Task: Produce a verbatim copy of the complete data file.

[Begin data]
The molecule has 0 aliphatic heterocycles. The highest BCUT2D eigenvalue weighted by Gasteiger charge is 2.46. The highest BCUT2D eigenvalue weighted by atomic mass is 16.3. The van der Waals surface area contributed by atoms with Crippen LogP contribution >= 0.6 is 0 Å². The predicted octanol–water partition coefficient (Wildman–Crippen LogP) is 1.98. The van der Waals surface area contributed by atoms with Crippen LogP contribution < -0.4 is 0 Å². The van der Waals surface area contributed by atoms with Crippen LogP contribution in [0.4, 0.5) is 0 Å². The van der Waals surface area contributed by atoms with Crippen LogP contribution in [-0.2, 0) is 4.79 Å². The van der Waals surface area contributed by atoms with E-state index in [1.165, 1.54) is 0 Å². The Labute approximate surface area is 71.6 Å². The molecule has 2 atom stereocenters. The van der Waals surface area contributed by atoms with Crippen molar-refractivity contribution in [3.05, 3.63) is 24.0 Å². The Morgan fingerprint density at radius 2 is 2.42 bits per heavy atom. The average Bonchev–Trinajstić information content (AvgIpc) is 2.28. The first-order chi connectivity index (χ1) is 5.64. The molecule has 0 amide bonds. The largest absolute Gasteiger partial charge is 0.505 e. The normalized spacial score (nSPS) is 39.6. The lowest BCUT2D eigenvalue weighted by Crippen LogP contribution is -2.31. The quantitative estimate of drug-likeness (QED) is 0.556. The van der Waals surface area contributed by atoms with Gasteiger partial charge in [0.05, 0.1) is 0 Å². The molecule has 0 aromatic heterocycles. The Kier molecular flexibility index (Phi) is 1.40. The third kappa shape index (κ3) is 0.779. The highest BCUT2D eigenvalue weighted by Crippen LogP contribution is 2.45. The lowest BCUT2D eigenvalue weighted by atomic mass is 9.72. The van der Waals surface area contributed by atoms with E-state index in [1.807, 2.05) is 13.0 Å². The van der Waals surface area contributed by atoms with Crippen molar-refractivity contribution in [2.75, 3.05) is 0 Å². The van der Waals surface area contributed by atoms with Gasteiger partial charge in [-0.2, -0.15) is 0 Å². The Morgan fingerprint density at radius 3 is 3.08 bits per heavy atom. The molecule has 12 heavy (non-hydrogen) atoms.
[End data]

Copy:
The molecule has 0 aliphatic heterocycles. The highest BCUT2D eigenvalue weighted by Gasteiger charge is 2.46. The highest BCUT2D eigenvalue weighted by atomic mass is 16.3. The van der Waals surface area contributed by atoms with Crippen LogP contribution >= 0.6 is 0 Å². The predicted octanol–water partition coefficient (Wildman–Crippen LogP) is 1.98. The van der Waals surface area contributed by atoms with Crippen LogP contribution < -0.4 is 0 Å². The van der Waals surface area contributed by atoms with Crippen LogP contribution in [0.4, 0.5) is 0 Å². The van der Waals surface area contributed by atoms with Crippen LogP contribution in [-0.2, 0) is 4.79 Å². The van der Waals surface area contributed by atoms with E-state index in [1.165, 1.54) is 0 Å². The Labute approximate surface area is 71.6 Å². The molecule has 2 atom stereocenters. The van der Waals surface area contributed by atoms with Crippen molar-refractivity contribution in [3.05, 3.63) is 24.0 Å². The Morgan fingerprint density at radius 2 is 2.42 bits per heavy atom. The average Bonchev–Trinajstić information content (AvgIpc) is 2.28. The first-order chi connectivity index (χ1) is 5.64. The molecule has 0 amide bonds. The largest absolute Gasteiger partial charge is 0.505 e. The normalized spacial score (nSPS) is 39.6. The lowest BCUT2D eigenvalue weighted by Crippen LogP contribution is -2.31. The quantitative estimate of drug-likeness (QED) is 0.556. The van der Waals surface area contributed by atoms with Gasteiger partial charge in [0.05, 0.1) is 0 Å². The molecule has 0 aromatic heterocycles. The Kier molecular flexibility index (Phi) is 1.40. The third kappa shape index (κ3) is 0.779. The highest BCUT2D eigenvalue weighted by Crippen LogP contribution is 2.45. The lowest BCUT2D eigenvalue weighted by atomic mass is 9.72. The van der Waals surface area contributed by atoms with E-state index in [1.807, 2.05) is 13.0 Å². The van der Waals surface area contributed by atoms with Crippen molar-refractivity contribution in [2.75, 3.05) is 0 Å². The van der Waals surface area contributed by atoms with Gasteiger partial charge in [-0.2, -0.15) is 0 Å². The Morgan fingerprint density at radius 3 is 3.08 bits per heavy atom. The molecule has 12 heavy (non-hydrogen) atoms.